Because at the end of the day, if a different “derech” enables a daughter or son of Israel to build a bayit ne’eman b’Yisrael, bringing forth generations that are a continuation and the future of Am Yisrael – that is really what matters!
As a longtime “born-again single” and parent, I’ve come to the conclusion that the road to matrimony is like the road to weight loss. There are several routes, trails and pathways; but you have to find the one that will successfully get you to where you want to go. Each derech is right for some and wrong for others. That is why, for example, some people find that a low-carb, high fat/protein works for them, while others swear by a high-carb, low fat regimen. And then there are those who insist that just counting calories is the way to go.
All the different methods have proven to be very successful or big failures. At the end of the day, each individual has to find, often through trial and error, what works for him or her.
This too is true when it comes to finding one’s bashert. For some individuals, a professional shadchan is the route to go. The shadchan does not necessarily know the single that well, but does have an insight as to what his/her hashkafas are and introduces the person to someone of a similar background. If the couple being set up enjoys each other’s company, it’s likely a chuppah is on the horizon. If not, the shadchan tries again, and keeps on doing so until he/she puts together a two-some who “click.”
Other singles prefer to be set up by friends and relatives, who know them very well. They don’t want a shadchan who at best may be an acquaintance who may have met them briefly, or “interviewed” them, to redd them someone who very likely is someone the shadchan barely know as well.
Then there are men and women who want to meet on their own, at social gatherings like Shabbatonim, college get-togethers, shul functions or at parties.
Each of these methods has its pros and cons. On one hand, the shadchan may have a large network of “potentials” for an individual based on his/her awareness of the family and what their expectations are in terms of a spouse for their child. But because the shadchan does not truly know the person he/she is setting up, it may take a while before he/she matches two people with compatible personalities. The individuals might be the right “shnit” (cut from the same cloth) but the fit is wrong.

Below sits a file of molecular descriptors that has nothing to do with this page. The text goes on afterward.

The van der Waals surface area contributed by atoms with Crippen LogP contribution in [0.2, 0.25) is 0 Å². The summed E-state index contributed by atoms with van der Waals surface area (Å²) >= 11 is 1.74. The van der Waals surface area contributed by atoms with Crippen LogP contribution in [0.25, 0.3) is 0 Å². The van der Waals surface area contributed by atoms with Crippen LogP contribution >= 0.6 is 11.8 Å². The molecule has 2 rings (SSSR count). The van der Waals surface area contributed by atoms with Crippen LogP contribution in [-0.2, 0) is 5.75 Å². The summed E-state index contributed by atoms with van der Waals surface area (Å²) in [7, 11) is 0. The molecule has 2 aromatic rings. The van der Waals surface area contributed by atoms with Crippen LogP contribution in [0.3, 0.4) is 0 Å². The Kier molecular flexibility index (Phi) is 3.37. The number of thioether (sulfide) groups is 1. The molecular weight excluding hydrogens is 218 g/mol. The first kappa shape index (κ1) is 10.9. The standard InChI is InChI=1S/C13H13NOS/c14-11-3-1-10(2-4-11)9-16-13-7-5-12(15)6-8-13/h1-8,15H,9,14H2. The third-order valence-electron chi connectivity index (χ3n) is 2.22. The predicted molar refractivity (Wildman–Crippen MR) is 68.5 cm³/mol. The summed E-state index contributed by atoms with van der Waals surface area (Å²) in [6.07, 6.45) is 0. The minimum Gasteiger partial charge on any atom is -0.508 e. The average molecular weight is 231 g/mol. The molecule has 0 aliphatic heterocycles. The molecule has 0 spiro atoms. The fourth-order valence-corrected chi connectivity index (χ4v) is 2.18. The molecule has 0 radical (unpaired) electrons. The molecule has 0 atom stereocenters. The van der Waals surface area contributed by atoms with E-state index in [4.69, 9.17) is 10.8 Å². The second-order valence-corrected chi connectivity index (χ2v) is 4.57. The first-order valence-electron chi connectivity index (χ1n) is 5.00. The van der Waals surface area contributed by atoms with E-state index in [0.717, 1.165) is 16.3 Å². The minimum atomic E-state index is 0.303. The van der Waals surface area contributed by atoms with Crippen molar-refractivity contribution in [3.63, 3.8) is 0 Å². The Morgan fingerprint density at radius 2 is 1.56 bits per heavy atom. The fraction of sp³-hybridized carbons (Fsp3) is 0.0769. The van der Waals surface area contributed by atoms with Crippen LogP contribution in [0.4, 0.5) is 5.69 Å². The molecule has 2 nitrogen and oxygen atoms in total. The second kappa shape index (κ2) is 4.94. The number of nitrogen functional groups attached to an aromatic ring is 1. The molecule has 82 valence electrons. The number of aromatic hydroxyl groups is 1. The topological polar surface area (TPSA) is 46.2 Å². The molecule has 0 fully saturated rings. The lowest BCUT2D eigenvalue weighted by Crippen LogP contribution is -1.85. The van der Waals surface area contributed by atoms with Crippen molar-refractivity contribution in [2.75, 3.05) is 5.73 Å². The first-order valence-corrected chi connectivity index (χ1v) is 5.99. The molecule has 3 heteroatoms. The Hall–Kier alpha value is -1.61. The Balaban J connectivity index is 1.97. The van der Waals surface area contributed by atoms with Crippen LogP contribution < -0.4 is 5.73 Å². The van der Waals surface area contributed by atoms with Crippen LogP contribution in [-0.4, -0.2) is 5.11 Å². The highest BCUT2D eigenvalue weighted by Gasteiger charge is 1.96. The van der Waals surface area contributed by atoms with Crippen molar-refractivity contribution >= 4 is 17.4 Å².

Close friends and relatives may know the single very well and there is a good chance they will successfully set him/her up with someone whose personality and outlooks on life really meshes well with their own. But then again, these very caring, well-meaning family members or friends might be “too picky” or selective about whom they want to set the single up with. Thus, they will often unwittingly invest their own biases and prejudices into the mix.
A friend, an older single, confided in me that she felt chagrined that a relative who was very well- connected in her community never set her up. Her reason, she said, was that “she respected me too much to set me up with the men she knew.” On one hand, my friend told me, she appreciated that her relative thought so highly of her; on the other hand, why not let her be the judge of who was “good enough” for her.
Which is why meeting at singles’ gatherings really works for some people. These mixers offer singles a golden opportunity to meet individuals that no schadchan, whether a professional or close friend, would have ever thought in their wildest dreams to introduce. On “paper,” everything about the two was totally not shiach (compatible), yet having met on their own, preconceived “requirements” and “musts” were tossed out the window.
I’ve seen never-married men or women who were adamant about “never” going out with divorced or widowed people with children get married to single parents whom they met at these functions. High- income professional women have connected with “blue collar” workers, and those from “big yichus” stood under the chuppah with ba’alei teshuvah- because they met as individuals first and not as resumes.
But at the same time, major incompatibility between attendees can result in the single having wasted time and money going to an event whose guests were, for the most part, totally inappropriate for them. Most girls, for example, do not want to meet a man old enough to be her father.
The bottom line is that, like a diet, each person looking to marry has to find the method that works for him/her. No one system is perfect and each person should utilize the method of meeting they are most comfortable with. However, if time after time after time there are no results, he/she should consider trying another way of meeting and not stubbornly proclaim, “Oh, that’s not for me” (if someone suggests going to a professional shadchan or a Shabbaton).